7.6 Summary and further reading

7.6 Summary and further reading#

This chapter was about modeling various sorts of behavior using sheaves on a space of time-intervals. Behavior may seem like it’s something that occurs now in the present, but in fact our memory of past behavior informs what the current behavior means. In order to commit to anything, to plan or complete any sort of process, one needs to be able to reason over time-intervals. The nice thing about temporal sheaves—indeed sheaves on any site—is that they fit into a categorical structure called a topos, which has many useful formal properties. In particular, it comes equipped with a higher-order logic with which we can formally reason about how temporal sheaves work together when combined in larger systems. A much more detailed version of this story was presented in Temporal Type Theory. But it would have been impossible without the extensive edifice of topos theory and domain theory that has been developed over the past six decades.

Sheaf toposes were invented by Grothendieck and his school in the 1960s [AGV71] as an approach to proving conjectures at the intersection of algebraic geometry and number theory, called the Weil conjectures. Soon after, Lawvere and Tierney recognized that toposes had all the structure necessary to do logic, and with a whole host of other category theorists, the subject was developed to an impressive extent in many directions. For a much more complete history, see [McL90].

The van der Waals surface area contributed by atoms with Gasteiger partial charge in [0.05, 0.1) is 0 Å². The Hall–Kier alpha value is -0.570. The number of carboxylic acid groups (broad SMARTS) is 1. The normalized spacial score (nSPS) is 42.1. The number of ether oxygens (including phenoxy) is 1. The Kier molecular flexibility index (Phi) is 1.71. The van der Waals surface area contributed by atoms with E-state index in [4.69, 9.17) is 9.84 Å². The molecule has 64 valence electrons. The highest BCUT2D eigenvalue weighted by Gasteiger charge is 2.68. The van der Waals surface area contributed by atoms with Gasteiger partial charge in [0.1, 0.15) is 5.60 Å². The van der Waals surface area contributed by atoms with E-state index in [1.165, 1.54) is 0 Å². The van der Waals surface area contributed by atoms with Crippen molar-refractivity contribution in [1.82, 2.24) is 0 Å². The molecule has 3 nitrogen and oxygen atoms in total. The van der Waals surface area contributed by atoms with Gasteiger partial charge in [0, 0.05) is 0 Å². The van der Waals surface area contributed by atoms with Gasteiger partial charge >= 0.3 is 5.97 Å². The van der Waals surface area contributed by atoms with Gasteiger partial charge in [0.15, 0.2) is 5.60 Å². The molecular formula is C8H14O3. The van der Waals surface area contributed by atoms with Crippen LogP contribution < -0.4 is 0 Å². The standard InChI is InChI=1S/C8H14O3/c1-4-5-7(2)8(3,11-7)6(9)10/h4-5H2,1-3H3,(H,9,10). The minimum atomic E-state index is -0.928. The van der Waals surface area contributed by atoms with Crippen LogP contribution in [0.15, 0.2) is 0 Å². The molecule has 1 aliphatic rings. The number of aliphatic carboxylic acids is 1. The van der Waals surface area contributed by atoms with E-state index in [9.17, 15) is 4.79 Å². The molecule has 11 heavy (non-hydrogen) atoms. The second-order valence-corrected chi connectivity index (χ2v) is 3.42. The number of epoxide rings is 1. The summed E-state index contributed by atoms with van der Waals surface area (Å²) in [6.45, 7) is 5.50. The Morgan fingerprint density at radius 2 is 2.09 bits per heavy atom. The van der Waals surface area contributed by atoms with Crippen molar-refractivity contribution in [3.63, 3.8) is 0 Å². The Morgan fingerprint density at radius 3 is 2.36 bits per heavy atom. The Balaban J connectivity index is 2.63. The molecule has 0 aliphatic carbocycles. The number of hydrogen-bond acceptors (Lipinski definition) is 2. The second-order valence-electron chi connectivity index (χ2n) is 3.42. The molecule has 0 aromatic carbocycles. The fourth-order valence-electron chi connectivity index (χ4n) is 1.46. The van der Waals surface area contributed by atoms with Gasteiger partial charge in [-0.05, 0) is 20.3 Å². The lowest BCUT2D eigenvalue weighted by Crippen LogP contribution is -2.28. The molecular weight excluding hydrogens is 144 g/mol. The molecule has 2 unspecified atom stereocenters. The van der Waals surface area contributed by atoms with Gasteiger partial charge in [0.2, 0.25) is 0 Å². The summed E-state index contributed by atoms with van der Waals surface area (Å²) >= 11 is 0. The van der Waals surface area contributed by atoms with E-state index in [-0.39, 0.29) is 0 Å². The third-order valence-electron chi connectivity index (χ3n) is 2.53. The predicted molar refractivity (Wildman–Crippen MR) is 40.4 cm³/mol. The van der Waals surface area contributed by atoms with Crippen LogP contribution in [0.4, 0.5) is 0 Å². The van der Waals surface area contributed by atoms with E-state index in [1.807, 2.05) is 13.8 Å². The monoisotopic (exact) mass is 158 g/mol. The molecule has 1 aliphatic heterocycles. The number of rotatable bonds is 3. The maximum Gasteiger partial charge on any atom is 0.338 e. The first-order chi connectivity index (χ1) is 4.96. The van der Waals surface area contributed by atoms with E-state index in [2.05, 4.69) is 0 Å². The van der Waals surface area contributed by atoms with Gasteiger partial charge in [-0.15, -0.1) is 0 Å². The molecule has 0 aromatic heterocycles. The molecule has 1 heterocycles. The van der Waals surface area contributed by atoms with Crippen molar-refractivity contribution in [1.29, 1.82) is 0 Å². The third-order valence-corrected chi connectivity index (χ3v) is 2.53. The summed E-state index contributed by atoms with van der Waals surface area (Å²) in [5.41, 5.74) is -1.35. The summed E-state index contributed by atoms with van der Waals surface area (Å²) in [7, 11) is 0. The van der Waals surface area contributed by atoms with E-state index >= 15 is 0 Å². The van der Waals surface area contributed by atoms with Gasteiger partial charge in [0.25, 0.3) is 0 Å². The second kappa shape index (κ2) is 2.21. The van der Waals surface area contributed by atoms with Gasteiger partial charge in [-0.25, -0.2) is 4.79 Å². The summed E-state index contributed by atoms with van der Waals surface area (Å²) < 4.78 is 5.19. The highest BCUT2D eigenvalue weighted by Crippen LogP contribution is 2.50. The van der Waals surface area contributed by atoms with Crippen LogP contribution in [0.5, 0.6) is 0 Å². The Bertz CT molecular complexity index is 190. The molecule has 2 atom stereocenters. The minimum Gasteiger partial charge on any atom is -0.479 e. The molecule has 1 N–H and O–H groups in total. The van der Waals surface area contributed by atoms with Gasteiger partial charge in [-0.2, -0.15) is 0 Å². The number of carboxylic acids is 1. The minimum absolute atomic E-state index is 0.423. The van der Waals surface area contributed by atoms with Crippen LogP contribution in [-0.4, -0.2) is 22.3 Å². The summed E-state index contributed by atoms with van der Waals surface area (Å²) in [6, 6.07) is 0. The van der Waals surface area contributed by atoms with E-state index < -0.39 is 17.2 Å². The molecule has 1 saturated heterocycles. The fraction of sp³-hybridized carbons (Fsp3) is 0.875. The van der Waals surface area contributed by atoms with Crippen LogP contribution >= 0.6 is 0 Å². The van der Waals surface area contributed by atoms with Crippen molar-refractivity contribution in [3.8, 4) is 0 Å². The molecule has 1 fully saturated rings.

There are many sorts of references on topos theory. One that starts by introducing categories and then moves to toposes, focusing on logic, is [McL92]. Our favorite treatment is perhaps [MM92], where the geometric aspects play a central role. Finally, Johnstone has done the field a huge favor by collecting large amounts of the theory into a single two-volume set [Joh02]; it is very dense, but an essential reference for the serious student or researcher. For just categorical (Kripke-Joyal) semantics of logic in a topos, one should see either [MM92], [Jac99], or [LS88].

We did not mention domain theory much in this chapter, aside from referring to the interval domain. But domains, in the sense of Dana Scott, play an important role in the deeper aspects of temporal type theory. A good reference is [Gie+03], but for an introduction we suggest [AJ94].

See also Domain theory.

In some sense our application area has been a very general sort of dynamical system. Other categorical approaches to this subject include [JNW96], [HTP03], [AS05], and [Law86], though there are many others.

We hope you have enjoyed the seven sketches in this book. As a next step, consider running a reading course on applied category theory with some friends or colleagues. Simultaneously, we hope you begin to search out categorical ways of thinking about familiar subjects. Perhaps you’ll find something you want to contribute to this growing field of applied category theory, or as we sometimes call it, the field of compositionality.